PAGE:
[These thoughts follow a sermon preached at Gray Road Baptist Church entitled "The Family Ties of the Savior." Click on the title to find the audio of that message.]
Looking at Mark 3:31-35, we see that physical family ties are not what matters in being related to Jesus. Being related to Jesus...having a vital, spiritual connection to Him...is based on how one responds to Jesus. Jesus says, in v. 35, that it is those who do the will of God who are his brother and sister and mother. It is those who respond to His call to repent and believe (Mk. 1:15) that are accepted into the family. It is Christians who have been adopted as sons (Rom. 8:15-17; Gal. 4:4-7; Eph. 1:4b-5), and Jesus "is not ashamed to call them brothers" (Heb. 2:11). These who have repented and believed...who have received Christ...have been born of God (John 1:12-13).
This new relationship to God in Christ has brought us also into relationship with one another. We are no longer strangers and aliens, we are now part of the household of God and should behave as such, taking care of one another as family (Eph. 2:19-20; 1 Tim. 3:14-15; Gal. 6:10). This picture of being brought into the worldwide family of God is best pictured in the local church, and as such, membership in the church family is important.
In writing to the Corinthian church, Paul tells them that the man who committed public, scandalous sin should be removed and turned over to Satan (1 Cor. 5). If the man is to be removed from their congregation, it implies that he is now part of it. In the other letter we have in the New Testament, Paul has said that the punishment carried out "by the majority" has been sufficient, and this man should be extended forgiveness (2 Cor. 2:5-11). Majority? Majority of what? Majority of the congregation. Again, if this church reported to Paul that a majority of the people agreed to discipline the man, then the church must have had some idea of what the total number of persons in the congregation was. This, again, points to some kind of formal church membership...knowing "who is in" and "who is out".
This idea can give a bit of a sour taste to some because the church, in their minds, is to be inclusive of anyone and everyone. Well, spoken in the right context, these words are true. Is the church open to anyone? Yes and no. Yes, the church is open to anyone, but the church is only open to anyone who has repented and trusted in Jesus Christ to save them. The members of a church must be saved or else the church loses its biblical meaning. It is not a social club or political activist group...the local church is to be a gathering of those saved by God's grace through faith in Jesus Christ.
Now, let's connect the ideas of family and church membership. Let's say that some friends of yours are going on a 10-day cruise (not a bad idea as winter is still lingering), and you have agreed to care for their son while they are gone...let's call him Billy. Billy is the same age as your son, so you figure they will get along well. The first few days are wonderful, and everyone gets along well. However, as the week goes on, Billy's attitude gets worse. He begins acting out, he refuses to eat the meals you have planned, he isn't doing his homework as he should, and he is getting your son to follow his lead. What do you do? Well, of course, you know how to discipline your own child, but what about Billy? Billy's not part of the family...how do you handle that? He's doing things for which your children would get 'the rod', but again, he's not part of the family. You can expect obedience or manners all you want, but without being part of the family, there is a limit to how you can help Billy stay in these boundaries.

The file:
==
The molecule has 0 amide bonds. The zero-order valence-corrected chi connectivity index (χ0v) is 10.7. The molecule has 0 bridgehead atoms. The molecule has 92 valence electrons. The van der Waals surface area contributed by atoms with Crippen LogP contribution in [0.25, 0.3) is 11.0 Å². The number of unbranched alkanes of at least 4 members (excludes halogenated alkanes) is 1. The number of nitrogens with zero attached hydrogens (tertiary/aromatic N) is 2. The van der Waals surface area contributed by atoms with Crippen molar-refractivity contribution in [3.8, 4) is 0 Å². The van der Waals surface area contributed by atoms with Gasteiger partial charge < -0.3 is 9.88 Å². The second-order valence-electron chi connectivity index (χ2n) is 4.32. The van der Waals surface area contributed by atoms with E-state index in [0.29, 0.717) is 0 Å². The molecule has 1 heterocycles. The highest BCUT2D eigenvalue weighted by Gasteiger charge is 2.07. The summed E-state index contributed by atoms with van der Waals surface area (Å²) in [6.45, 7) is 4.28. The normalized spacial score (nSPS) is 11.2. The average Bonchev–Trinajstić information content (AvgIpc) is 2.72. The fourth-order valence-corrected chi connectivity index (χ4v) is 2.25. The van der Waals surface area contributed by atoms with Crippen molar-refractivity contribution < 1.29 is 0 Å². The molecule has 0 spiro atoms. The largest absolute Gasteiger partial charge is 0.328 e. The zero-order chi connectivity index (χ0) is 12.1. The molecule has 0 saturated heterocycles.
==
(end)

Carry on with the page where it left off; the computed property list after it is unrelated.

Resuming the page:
Now, let's forget all the bad behavior and the friend's cruise. Billy and your son are great friends and never fight. Would you go and pick up Billy every evening to bring him to your house and have family devotions with him? Probably not...he's certainly welcome to stay if he came over for dinner, but you won't pursue discipling Billy like you would your own son. Why? Because he's not part of your family. His family is primarily responsible for his discipleship. You may encourage him spiritually and be very effective in doing so, but again, he's not in the family.
Do you see where I'm going with all this? Do you see the connection between the family and church membership? Or, are you still 'coming down' off the stress of thinking about watching a friend's child for ten days? If so, let me help.
In the New Testament, we see the reality of church discipline. We see the need for church leaders to care for their flock. We see the need for the congregation to submit to its leaders. We see that leaders will give an account for their congregation. We see that excommunication really exists. We see that the church is a body, whose members (i.e.- persons) are intimately connected with one another. All of this 'seeing' shows us that it is vital to actually be a member of a local church...without formally committing oneself to the local church, you're still on the outside of God's intended blessing for believers.
Not committing oneself to a local church would be equivalent to a selfish child moving from one house to another in the foster care system. He goes into a house, and he then takes advantage of the kindness and love of that family. Once he gets bored with it, he'll move on to another. That sounds a bit like the American church culture of today, doesn't it?
I want to encourage you...if you are a member of a local church, get engaged. Treat others as family. Start serving others without regard for your own needs. Be a brother or sister to that body to which you belong. If you are not a member of a local church, get out of the spiritual foster care system, and be part of the family. God wants you to be a real, vital, formal part of a church. Stop being an outsider, and join the family!